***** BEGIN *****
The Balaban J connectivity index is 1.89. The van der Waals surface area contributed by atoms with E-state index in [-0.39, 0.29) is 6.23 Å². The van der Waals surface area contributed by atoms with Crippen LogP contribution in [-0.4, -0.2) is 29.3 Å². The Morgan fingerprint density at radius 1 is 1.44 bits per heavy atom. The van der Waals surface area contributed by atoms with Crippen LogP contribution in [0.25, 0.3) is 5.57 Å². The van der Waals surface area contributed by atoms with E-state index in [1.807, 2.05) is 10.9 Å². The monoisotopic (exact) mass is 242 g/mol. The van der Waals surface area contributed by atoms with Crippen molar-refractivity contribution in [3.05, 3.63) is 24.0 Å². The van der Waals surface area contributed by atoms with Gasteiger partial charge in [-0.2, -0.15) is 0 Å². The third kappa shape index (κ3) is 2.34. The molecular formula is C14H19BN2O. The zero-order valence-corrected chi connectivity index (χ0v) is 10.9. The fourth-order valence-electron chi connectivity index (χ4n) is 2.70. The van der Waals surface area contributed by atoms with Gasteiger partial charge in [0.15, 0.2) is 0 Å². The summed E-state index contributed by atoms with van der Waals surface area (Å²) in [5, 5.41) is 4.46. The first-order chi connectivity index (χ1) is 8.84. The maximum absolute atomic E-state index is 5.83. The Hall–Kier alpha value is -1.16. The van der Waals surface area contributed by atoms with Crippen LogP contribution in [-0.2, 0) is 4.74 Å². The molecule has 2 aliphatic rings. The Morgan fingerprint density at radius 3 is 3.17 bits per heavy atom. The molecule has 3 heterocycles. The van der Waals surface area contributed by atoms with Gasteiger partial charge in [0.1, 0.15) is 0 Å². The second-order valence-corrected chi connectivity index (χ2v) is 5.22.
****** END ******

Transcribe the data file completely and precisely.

The Balaban J connectivity index is 1.89. The van der Waals surface area contributed by atoms with E-state index in [-0.39, 0.29) is 6.23 Å². The van der Waals surface area contributed by atoms with Crippen LogP contribution in [-0.4, -0.2) is 29.3 Å². The Morgan fingerprint density at radius 1 is 1.44 bits per heavy atom. The van der Waals surface area contributed by atoms with Crippen LogP contribution in [0.25, 0.3) is 5.57 Å². The van der Waals surface area contributed by atoms with E-state index in [1.807, 2.05) is 10.9 Å². The monoisotopic (exact) mass is 242 g/mol. The van der Waals surface area contributed by atoms with Crippen molar-refractivity contribution in [3.05, 3.63) is 24.0 Å². The van der Waals surface area contributed by atoms with Gasteiger partial charge in [-0.2, -0.15) is 0 Å². The third kappa shape index (κ3) is 2.34. The molecular formula is C14H19BN2O. The zero-order valence-corrected chi connectivity index (χ0v) is 10.9. The fourth-order valence-electron chi connectivity index (χ4n) is 2.70. The van der Waals surface area contributed by atoms with Gasteiger partial charge in [0.15, 0.2) is 0 Å². The summed E-state index contributed by atoms with van der Waals surface area (Å²) in [5, 5.41) is 4.46. The first-order chi connectivity index (χ1) is 8.84. The maximum absolute atomic E-state index is 5.83. The Hall–Kier alpha value is -1.16. The van der Waals surface area contributed by atoms with Crippen LogP contribution in [-0.2, 0) is 4.74 Å². The molecule has 2 aliphatic rings. The Morgan fingerprint density at radius 3 is 3.17 bits per heavy atom. The molecule has 3 heterocycles. The van der Waals surface area contributed by atoms with Gasteiger partial charge in [0.1, 0.15) is 0 Å². The second-order valence-corrected chi connectivity index (χ2v) is 5.22.